A little later all variations ceased, for the subject became a monomaniac, or at any rate, a fanatic. He became thoroughly imbued with the great idea that the right attitude to preserve towards life is to take all things on earth as a joke. Hundreds and hundreds and hundreds of times he repeated: "The idea of the great idea, the idea of the great idea, the idea of the great idea." no question could steer him out of this track. "Who's up on the comet! Any pretty girls there!" asked Frederic. "The great idea is up there was the answer.
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We'll make a million. I'ii get half and Vic will get half. With half a million we'll take it easy for a while on this damned measly earth. We'll live till a hundred and two, and then we'll skedaddle didoo. At one hundred and two it will be said of Henry disque demuth that he shuffled off this mortal coil. We'll skip into the great idea - hooray! Take down everything that is significant - with an accent on the cant - immanuel Kant was a wise man, and I'm a wise man; i am wise, because i'm wise.". It is to be regretted that in spite of all the gabble concerning the volume that was to make both of us rich, not even one line was dictated by the inspired author. In fact he got no further than the title, and it must be admitted that of all titles in the world, this is the least catchy. It is as follows: "Wise is God; God is Wise.". Later came a variation in the form ofa hissing have sound which was meant to be an imitation of the whizzing of Halley's comet; there was a wild swinging of the sheets as a welcome to the President; a definition of religion as the greatest joke.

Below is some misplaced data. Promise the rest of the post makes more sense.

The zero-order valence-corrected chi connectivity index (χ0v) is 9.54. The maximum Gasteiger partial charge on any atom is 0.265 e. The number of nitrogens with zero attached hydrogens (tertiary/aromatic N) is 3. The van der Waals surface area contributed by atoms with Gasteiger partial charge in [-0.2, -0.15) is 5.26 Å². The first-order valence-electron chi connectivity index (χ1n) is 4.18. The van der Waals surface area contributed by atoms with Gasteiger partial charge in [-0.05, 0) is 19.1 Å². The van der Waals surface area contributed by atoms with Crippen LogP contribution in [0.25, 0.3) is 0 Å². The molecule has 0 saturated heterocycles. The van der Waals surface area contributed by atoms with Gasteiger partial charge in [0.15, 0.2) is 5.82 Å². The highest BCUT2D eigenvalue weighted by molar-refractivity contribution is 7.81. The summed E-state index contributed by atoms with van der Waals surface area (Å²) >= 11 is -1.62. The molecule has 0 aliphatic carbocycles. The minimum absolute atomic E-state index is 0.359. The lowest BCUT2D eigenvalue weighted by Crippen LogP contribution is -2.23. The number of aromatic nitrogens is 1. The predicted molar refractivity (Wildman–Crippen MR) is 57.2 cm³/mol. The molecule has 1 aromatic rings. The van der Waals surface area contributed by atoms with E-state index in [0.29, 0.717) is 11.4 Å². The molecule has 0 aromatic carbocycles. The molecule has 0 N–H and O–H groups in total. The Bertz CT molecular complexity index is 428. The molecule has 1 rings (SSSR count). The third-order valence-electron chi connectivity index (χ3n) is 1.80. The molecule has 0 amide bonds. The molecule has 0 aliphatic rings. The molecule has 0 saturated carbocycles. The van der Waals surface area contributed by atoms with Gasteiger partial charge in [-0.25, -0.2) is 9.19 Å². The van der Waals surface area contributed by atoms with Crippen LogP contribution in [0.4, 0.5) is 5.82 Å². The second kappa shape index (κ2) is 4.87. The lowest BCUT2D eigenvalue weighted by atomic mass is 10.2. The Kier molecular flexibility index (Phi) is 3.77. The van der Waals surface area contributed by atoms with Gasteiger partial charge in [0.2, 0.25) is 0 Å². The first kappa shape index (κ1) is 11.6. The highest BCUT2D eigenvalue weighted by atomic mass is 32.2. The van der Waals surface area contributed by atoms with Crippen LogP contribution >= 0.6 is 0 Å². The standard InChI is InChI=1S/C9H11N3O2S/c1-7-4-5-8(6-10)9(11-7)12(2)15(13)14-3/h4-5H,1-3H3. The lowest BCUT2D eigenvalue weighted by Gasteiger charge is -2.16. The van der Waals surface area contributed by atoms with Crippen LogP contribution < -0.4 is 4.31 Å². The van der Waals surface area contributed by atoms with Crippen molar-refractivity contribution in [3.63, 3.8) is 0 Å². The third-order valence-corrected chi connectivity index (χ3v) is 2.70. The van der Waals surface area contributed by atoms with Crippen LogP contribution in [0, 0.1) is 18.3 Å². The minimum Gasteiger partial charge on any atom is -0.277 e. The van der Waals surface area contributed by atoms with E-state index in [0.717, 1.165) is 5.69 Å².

He imitated how Magistrate butts calls a prisoner to the bar. "Butts he explained, reviews "is the best of them. Butts-Butts-cigarette-butts." If this irreverent line should ever fall beneath the dignified eyes of His Honor, instead of fining his devoted stenographer for contempt of court, may he bear in his learned mind the fact that under the influence of narcocics men are mentally irresponsible. By this time. Demuth's vanity was enormous "God, mark Twain and i are chums he remarked casually. "God is wise, and i am wise. And to think that people dictate to me! he imagined he had material for a great book. "I'm giving you the thoughts; slap them down, we'll make a fortune and go whacks.
On may 13, 1910, this world was excited over the visit of Halley's comet. It is pleasant to remember that the celestial guest attracted as much attention as a political campaign or a game of baseball. On the evening of this day, at 10 o'clock, i gave 45 minims to a court stenographer named Henry. At 11:30 the effects of the drug became apparent, and. Demuth lost consciousness of his surroundings to such an extent that he imagined himself an inhabitant of Sir Edmund Halley's nebulous planet. He despised the earth and the dwellers thereon; he called it a miserable little flea-bite, and claimed its place in the cosmos was no more important than a flea-jump. With a scornful finger he pointed below, and said in a voice of contempt, "That little joke down there, called the earth." "Victor he said, "you're a fine fellow, you're the smartest man in Harlem, you've got the god in you, but the best thoughts.